What then can be done to strengthen the regime banning Chemical Weapons?
The French initiative
On 23 January the French Foreign Ministry hosted the launch of the ‘International Partnership Against Impunity for the Use of Chemical Weapons’. Partners currently include Australia, Belgium, Canada, Czech Republic, France, Germany, Italy, Ivory Coast, Japan, Kuwait, Morocco, Netherlands, Peru, Poland, Senegal, South Korea, Spain, Sweden, Switzerland, Tunisia, Turkey, United Kingdom, United States, Ukraine, as well as the European Union. However, the group is open to admitting other partners that are convinced Syria is not complying with its CWC commitments.
The partners have agreed on six measures:
1. To collect, compile, retain, and preserve relevant information to support efforts to hold accountable those responsible for the proliferation or use of chemical weapons;
2. Facilitate the sharing of such information with participating states, and international, or regional organization as appropriate, so that those responsible may be brought to justice;
3. Use relevant mechanisms to designate individuals, entities, groups and governments involved in the proliferation of chemical weapons for sanctions, as appropriate;
4. Publicize the names of individuals, entities, groups or governments placed under sanctions for their involvement in the proliferation or use of chemical weapons through a dedicated website;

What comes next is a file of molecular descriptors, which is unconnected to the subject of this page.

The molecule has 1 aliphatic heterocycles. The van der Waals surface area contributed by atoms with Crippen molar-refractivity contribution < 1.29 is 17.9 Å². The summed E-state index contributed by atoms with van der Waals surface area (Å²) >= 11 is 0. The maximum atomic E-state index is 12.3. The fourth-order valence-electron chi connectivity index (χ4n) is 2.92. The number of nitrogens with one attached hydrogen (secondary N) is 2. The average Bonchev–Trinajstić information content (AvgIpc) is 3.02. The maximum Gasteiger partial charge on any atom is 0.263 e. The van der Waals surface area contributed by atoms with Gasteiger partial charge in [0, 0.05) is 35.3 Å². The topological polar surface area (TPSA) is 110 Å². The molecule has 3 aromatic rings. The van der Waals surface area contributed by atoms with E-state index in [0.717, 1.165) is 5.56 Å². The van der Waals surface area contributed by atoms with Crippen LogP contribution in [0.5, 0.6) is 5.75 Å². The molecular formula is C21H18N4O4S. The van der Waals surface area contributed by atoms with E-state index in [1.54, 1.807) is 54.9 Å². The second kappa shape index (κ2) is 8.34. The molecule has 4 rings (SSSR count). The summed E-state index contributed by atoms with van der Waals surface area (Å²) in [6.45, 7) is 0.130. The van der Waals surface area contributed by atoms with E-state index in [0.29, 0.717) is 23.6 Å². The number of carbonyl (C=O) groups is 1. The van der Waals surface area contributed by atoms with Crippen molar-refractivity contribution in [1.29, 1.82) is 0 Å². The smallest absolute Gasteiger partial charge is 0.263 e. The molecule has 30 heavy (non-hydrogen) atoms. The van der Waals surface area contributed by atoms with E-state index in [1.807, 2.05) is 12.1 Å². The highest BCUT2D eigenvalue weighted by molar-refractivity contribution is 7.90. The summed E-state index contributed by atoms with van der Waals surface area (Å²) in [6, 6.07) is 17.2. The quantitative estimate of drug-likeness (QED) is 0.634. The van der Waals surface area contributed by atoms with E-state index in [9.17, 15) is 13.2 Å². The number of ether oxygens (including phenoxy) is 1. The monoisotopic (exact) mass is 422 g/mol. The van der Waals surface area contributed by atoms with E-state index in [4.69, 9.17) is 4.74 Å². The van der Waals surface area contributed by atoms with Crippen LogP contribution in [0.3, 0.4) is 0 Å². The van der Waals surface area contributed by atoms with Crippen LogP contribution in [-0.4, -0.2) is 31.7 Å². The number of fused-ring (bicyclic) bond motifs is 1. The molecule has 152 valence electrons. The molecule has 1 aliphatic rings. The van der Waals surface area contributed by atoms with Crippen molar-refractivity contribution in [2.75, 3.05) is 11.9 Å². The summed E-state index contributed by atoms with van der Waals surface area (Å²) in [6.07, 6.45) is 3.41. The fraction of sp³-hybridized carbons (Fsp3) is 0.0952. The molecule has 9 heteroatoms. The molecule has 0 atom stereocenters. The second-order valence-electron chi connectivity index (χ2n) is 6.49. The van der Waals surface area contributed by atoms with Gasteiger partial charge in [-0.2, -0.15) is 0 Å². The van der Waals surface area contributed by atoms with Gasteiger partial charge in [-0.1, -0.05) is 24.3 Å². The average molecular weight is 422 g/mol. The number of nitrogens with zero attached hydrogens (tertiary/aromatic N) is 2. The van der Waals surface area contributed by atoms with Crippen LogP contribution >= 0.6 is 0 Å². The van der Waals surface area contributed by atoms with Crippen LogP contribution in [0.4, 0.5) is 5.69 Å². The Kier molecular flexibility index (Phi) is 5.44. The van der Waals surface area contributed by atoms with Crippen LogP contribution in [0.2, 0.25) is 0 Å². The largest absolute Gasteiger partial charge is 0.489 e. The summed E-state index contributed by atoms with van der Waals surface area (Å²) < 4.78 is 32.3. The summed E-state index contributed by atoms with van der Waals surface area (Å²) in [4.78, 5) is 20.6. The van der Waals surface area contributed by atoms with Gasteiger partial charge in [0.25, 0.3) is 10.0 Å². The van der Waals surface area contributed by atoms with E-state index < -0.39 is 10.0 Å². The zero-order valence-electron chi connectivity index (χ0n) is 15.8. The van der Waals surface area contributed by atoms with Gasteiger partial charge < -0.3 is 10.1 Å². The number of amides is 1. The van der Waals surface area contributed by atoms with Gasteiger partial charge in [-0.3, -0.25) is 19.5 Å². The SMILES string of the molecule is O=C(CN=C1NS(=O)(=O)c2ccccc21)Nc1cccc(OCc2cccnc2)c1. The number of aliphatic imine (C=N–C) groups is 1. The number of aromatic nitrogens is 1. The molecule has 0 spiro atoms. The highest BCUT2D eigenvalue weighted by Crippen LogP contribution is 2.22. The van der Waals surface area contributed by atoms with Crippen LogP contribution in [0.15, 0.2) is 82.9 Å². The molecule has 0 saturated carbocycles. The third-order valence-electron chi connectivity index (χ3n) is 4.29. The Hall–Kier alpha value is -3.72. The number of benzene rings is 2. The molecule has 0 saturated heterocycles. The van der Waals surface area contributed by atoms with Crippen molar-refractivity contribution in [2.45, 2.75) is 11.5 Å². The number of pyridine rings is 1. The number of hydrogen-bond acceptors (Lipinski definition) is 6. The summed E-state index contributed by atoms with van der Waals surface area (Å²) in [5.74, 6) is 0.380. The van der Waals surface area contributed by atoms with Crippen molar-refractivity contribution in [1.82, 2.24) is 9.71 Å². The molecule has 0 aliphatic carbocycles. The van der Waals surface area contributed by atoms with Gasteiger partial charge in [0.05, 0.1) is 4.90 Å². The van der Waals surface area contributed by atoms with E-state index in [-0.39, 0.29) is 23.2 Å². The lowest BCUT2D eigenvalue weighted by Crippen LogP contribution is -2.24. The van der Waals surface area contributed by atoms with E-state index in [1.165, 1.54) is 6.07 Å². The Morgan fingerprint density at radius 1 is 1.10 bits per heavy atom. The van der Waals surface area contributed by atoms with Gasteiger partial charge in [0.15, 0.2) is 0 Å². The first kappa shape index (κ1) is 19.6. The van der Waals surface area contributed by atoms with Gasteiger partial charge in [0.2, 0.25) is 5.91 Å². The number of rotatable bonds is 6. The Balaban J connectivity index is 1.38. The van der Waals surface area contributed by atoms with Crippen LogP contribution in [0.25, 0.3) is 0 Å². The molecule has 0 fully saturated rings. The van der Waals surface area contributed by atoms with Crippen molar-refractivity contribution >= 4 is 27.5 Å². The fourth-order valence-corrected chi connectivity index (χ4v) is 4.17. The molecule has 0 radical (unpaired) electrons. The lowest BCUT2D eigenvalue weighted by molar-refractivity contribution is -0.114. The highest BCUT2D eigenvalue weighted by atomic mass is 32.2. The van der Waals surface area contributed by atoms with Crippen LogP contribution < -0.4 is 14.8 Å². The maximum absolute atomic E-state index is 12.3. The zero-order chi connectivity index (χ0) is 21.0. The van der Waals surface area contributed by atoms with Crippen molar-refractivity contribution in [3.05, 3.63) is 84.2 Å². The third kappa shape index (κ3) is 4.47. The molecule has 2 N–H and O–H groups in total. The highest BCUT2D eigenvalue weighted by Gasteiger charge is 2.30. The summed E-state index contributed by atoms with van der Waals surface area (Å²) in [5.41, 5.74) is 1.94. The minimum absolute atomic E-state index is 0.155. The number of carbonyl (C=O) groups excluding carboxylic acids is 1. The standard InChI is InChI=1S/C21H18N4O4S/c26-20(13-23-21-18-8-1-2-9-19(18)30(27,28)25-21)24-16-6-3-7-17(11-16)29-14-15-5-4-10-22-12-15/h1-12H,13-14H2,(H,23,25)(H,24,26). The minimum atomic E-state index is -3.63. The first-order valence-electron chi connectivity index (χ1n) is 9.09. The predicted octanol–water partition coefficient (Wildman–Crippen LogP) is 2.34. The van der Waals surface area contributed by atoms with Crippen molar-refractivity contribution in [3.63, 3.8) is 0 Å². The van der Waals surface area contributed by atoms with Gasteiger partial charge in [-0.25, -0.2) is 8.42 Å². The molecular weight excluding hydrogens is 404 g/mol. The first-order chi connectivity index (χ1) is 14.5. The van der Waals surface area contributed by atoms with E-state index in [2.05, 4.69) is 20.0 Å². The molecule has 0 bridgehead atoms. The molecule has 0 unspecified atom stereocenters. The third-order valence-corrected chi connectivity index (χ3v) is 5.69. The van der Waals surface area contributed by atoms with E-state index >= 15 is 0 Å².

5. Strengthen the capacity of participating states, through national and supranational measures, to hold accountable those involved in the use of chemical weapons, including by enhancing the legal and operational capabilities of states to identify and sanction or prosecute individuals and entities involved in the proliferation or use of chemical weapons;
6. Support, where appropriate, common positions in existing fora regarding the use of chemical weapons, for example the OPCW Executive Council and the UN Security Council and General Assembly.
There is a political dimension to the partnership which is intended to sustain the public discussion of CW use in Syria. In addition, the participants will aid each other to use their domestic laws, including criminal law, to hold individuals and groups in (and supporting) the Syrian Government legally accountable for the use of CW. It is hoped that the use of domestic criminal law will deter the possible further use of such weapons.
Many of the partners already cooperate to design and implement sanctions of various kinds. However, the new initiative could increase the likelihood of a successful criminal prosecution if information exchanges generate evidence that can be introduced into court proceedings.